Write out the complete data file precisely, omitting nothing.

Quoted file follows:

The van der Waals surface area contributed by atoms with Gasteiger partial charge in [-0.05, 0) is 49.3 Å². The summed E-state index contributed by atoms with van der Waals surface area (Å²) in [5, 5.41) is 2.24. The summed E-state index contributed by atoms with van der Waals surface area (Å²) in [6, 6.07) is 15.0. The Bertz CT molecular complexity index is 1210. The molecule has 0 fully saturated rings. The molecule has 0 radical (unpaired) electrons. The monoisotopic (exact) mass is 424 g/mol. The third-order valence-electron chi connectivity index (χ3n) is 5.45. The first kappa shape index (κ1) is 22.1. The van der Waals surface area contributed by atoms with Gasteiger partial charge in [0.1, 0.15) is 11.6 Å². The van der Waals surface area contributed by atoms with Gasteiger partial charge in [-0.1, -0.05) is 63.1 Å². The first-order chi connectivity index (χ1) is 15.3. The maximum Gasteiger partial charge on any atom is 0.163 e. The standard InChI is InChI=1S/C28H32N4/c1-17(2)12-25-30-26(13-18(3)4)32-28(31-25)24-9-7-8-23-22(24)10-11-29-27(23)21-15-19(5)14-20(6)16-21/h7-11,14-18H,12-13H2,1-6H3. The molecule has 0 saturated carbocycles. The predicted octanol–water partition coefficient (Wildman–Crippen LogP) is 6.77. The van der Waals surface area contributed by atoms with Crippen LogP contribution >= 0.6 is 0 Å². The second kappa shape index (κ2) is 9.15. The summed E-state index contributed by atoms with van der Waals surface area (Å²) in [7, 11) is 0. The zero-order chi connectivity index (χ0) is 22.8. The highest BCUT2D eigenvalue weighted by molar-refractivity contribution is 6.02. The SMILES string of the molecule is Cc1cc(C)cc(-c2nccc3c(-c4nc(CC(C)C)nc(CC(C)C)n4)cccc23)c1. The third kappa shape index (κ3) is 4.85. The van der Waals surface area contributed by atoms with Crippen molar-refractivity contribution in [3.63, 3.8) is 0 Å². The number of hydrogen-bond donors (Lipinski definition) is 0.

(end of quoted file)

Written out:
The van der Waals surface area contributed by atoms with Gasteiger partial charge in [-0.05, 0) is 49.3 Å². The summed E-state index contributed by atoms with van der Waals surface area (Å²) in [5, 5.41) is 2.24. The summed E-state index contributed by atoms with van der Waals surface area (Å²) in [6, 6.07) is 15.0. The Bertz CT molecular complexity index is 1210. The molecule has 0 fully saturated rings. The molecule has 0 radical (unpaired) electrons. The monoisotopic (exact) mass is 424 g/mol. The third-order valence-electron chi connectivity index (χ3n) is 5.45. The first kappa shape index (κ1) is 22.1. The van der Waals surface area contributed by atoms with Gasteiger partial charge in [0.1, 0.15) is 11.6 Å². The van der Waals surface area contributed by atoms with Gasteiger partial charge in [-0.1, -0.05) is 63.1 Å². The first-order chi connectivity index (χ1) is 15.3. The maximum Gasteiger partial charge on any atom is 0.163 e. The standard InChI is InChI=1S/C28H32N4/c1-17(2)12-25-30-26(13-18(3)4)32-28(31-25)24-9-7-8-23-22(24)10-11-29-27(23)21-15-19(5)14-20(6)16-21/h7-11,14-18H,12-13H2,1-6H3. The molecule has 0 saturated carbocycles. The predicted octanol–water partition coefficient (Wildman–Crippen LogP) is 6.77. The van der Waals surface area contributed by atoms with Crippen LogP contribution >= 0.6 is 0 Å². The second kappa shape index (κ2) is 9.15. The summed E-state index contributed by atoms with van der Waals surface area (Å²) in [7, 11) is 0. The zero-order chi connectivity index (χ0) is 22.8. The highest BCUT2D eigenvalue weighted by molar-refractivity contribution is 6.02. The SMILES string of the molecule is Cc1cc(C)cc(-c2nccc3c(-c4nc(CC(C)C)nc(CC(C)C)n4)cccc23)c1. The third kappa shape index (κ3) is 4.85. The van der Waals surface area contributed by atoms with Crippen molar-refractivity contribution in [3.63, 3.8) is 0 Å². The number of hydrogen-bond donors (Lipinski definition) is 0.